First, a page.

Review of Saga, Vol. 9 by Brian K. Vaughan
Saga, Vol. 9
by Brian K. Vaughan
Haha, so it seems like only yesterday I was talking about how Saga, Volume 8 was a refreshing respite from the dark, downer moments of his series.
I get it, those 1-star and 2-star reviews from people throwing up their hands in the air and saying, “I just can’t even with this anymore.” That is a legitimate point of view and valid criticism of this book. Saga, Volume 9 takes any of the good, happy feelings you got at the end of the last volume and tears them to shreds, lights those shreds on fire, then scatters the ashes of those shreds to the four corners of the globe. Then it cancels your Netflix subscription and steals your identity, using that to go on a crime spree. Just for good measure.
I’m not quite at the point where I want to abandon this series or anything. At the end of the day, this is Vaughan and Staples’ show, and they can do what they want with the characters (and we are free to criticize them for it, of course). I’m definitely not happy with much of what happens in this volume, particularly the final twist at the end. But there are definitely some things I want to praise first.
This instalment of the series underlines something that has been in the back of my mind for a while now: there isn’t really an endgame here. Marko and Alana have a chance to “escape” by essentially changing their identities. They reject this (which is fine), but this means that for the foreseeable future they will have to stay on the run for … forever. Their plight is not a simple conflict where the goal is to obtain something, or get somewhere. They have always been fighting to keep their family together, and usually that means running from people trying to hunt them down. That hasn’t changed, and it likely won’t change.
Vaughan and Staples also explore parents’ duties of care to their children. Marko and Alana make a decision on Hazel’s behalf, while Sir Robot makes essentially the opposite decision on his child’s behalf; both sets of parents are trying to safeguard their children. I like this duality here, because it emphasizes that sometimes it’s hard to see what the “right” choice in any given situation might be. There is no manual for parenting, especially when one is an intergalactic fugitive.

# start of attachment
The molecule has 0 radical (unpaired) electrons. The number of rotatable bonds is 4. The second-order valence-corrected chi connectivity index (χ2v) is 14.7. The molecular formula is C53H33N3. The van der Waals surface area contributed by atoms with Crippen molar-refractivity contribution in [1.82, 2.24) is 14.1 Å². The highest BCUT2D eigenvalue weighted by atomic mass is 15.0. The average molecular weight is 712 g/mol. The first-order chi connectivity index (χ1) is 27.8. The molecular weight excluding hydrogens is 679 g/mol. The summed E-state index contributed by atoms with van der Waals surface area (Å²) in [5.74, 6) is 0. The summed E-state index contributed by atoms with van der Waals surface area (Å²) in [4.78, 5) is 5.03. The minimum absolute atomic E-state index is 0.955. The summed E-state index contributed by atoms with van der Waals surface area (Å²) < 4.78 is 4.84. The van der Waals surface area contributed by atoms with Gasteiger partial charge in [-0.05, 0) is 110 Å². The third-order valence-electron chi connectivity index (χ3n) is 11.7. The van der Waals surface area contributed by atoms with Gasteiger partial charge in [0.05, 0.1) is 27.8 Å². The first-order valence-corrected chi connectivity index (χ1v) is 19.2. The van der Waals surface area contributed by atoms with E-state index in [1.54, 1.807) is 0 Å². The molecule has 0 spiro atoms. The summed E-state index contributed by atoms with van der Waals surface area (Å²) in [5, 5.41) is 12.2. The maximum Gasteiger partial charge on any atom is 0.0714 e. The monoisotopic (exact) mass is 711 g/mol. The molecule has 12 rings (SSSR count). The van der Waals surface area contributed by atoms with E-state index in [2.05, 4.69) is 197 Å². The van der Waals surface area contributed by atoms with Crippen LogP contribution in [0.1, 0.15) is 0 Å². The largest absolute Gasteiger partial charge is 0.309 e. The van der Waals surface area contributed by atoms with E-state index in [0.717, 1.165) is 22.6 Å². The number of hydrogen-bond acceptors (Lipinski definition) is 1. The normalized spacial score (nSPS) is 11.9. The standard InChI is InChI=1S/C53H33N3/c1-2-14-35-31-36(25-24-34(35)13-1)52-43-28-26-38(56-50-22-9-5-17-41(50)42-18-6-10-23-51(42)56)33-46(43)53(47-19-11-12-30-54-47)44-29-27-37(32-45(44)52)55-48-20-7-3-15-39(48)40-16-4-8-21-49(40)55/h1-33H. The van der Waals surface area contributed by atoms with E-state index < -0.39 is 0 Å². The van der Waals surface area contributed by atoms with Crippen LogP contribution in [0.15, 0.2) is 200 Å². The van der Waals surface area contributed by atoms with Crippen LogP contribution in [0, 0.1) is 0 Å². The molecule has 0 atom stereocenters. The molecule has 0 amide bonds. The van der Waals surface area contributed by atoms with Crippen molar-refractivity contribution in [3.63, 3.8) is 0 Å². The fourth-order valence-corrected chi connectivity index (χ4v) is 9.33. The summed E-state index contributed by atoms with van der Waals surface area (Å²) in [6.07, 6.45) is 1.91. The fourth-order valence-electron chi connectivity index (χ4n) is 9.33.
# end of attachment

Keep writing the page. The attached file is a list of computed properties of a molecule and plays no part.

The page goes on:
Those deaths tho….
I’m not against killing off characters, and this level of carnage is definitely consistent with Saga as a series. I guess what I’m saying is that you have every right to be upset by what happens here, but you should definitely not be surprised. That being said, I was surprised that Vaughan and Staples dispatch the new potential antagonist so quickly. I was hoping that she would be a more formidable foe. Instead she’s really just a vehicle to get The Will back in range of our intrepid protagonists.
Overall, though, I think this is a case of my opinion of this volume being dependent largely on what happens next in the story. Volume 9 reminds us that every moment of contentment can turn to ashes in an instance, that everyone is fragile and susceptible to injury, even fatality, in the harsh universe of Saga. For such a punctured equilibrium to occur can only mean that something even bigger, something even more intense, is coming up next. If Vaughan and Staples can deliver when they return to this series, then this volume will be a good set-up. If the next volume lets me down, then this one will have felt a little like an empty promise.
Stay tuned, I guess.